Title

A Critical Systems Thinking Perspective for IS Adoption

Document Type

Conference Proceeding

Publisher

ANU E-Press

Faculty

Business and Law

School

Management

RAS ID

10621

Comments

This article was originally published as: Raza, S. , & Standing, C. (2010). A critical systems thinking perspective for IS adoption. Proceedings of Information Systems Foundations: Theory Building in Information Systems. (pp. 1-15). ANU, Canberra. ANU E-Press . Original article available here

Abstract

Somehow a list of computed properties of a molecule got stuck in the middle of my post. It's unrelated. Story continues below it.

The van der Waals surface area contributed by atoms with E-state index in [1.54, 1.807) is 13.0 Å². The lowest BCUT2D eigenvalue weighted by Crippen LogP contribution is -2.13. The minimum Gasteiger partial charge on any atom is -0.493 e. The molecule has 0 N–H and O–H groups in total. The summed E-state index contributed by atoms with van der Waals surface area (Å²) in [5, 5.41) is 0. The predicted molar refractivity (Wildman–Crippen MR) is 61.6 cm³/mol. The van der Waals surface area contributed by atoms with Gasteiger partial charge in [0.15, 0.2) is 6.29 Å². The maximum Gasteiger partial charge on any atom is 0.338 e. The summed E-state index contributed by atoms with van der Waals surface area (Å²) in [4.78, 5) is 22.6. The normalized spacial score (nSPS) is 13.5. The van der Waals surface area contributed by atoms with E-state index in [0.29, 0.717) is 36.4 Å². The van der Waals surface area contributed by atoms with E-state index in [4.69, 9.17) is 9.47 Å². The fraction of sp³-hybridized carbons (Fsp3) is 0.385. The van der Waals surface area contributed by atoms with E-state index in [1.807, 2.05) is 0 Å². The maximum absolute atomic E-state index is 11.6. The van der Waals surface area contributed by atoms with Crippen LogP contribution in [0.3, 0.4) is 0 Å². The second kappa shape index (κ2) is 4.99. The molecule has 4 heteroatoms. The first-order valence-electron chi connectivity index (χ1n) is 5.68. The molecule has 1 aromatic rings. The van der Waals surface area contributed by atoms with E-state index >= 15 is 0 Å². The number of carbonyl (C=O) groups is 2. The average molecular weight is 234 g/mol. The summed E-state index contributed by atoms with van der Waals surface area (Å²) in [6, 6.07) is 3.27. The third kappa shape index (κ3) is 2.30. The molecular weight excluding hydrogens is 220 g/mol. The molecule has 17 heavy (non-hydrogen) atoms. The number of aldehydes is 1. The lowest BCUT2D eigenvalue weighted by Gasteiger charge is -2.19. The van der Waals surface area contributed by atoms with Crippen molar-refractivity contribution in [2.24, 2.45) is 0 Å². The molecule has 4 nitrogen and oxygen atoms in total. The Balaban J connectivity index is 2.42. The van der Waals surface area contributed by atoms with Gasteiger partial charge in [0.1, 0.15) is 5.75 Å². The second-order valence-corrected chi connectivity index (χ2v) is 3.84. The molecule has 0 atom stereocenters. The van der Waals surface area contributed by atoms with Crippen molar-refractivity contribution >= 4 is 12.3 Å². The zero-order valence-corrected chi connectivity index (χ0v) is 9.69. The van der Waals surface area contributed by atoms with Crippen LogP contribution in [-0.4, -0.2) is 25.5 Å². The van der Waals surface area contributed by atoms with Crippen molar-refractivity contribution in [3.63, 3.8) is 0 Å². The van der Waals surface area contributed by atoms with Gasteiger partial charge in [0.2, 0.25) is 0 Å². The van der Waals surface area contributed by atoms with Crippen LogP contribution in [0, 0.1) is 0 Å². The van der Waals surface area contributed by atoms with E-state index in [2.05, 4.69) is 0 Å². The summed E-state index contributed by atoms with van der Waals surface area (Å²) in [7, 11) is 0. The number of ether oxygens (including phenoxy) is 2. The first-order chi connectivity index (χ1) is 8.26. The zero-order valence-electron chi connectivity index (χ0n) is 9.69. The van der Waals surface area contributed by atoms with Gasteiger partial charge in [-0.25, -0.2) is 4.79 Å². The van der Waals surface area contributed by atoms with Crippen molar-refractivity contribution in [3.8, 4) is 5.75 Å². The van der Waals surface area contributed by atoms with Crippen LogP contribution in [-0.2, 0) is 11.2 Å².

Information Systems project management is a challenging task. Lack of user support and involvement are among the key reasons of the IS/IT project failure. The established information technology adoption models like TAM, TAM2 etc. only consider technology adoption from an individual user’s viewpoint highlighting key factors and their relationships, but they do not provide any mechanism to put multiple user perspectives and their roles in a holistic framework from a project management viewpoint. This paper proposes a model for information system adoption based on Critical Systems Thinking (CST) in an organizational context from a management perspective. The authors, considering IS adoption as a multi-phase innovation project, argue that boundary considerations using a multiple stakeholder perspective (boundary critique) provides an alternative focus for IS adoption. The paper uses the five basic phases or activities for information system development under System Development Life Cycle (SDLC). The model integrates traditional SDLC with the ongoing process of ‘phase-stakeholder-identification’. The emerging systemic stakeholder networks are proposed to be applied with network mechanisms to influence stakeholders’ attitudes towards IS adoption. The study suggests that the proposed model has the capacity to serve as a roadmap for a smooth IS adoption by facilitating organizational learning and change

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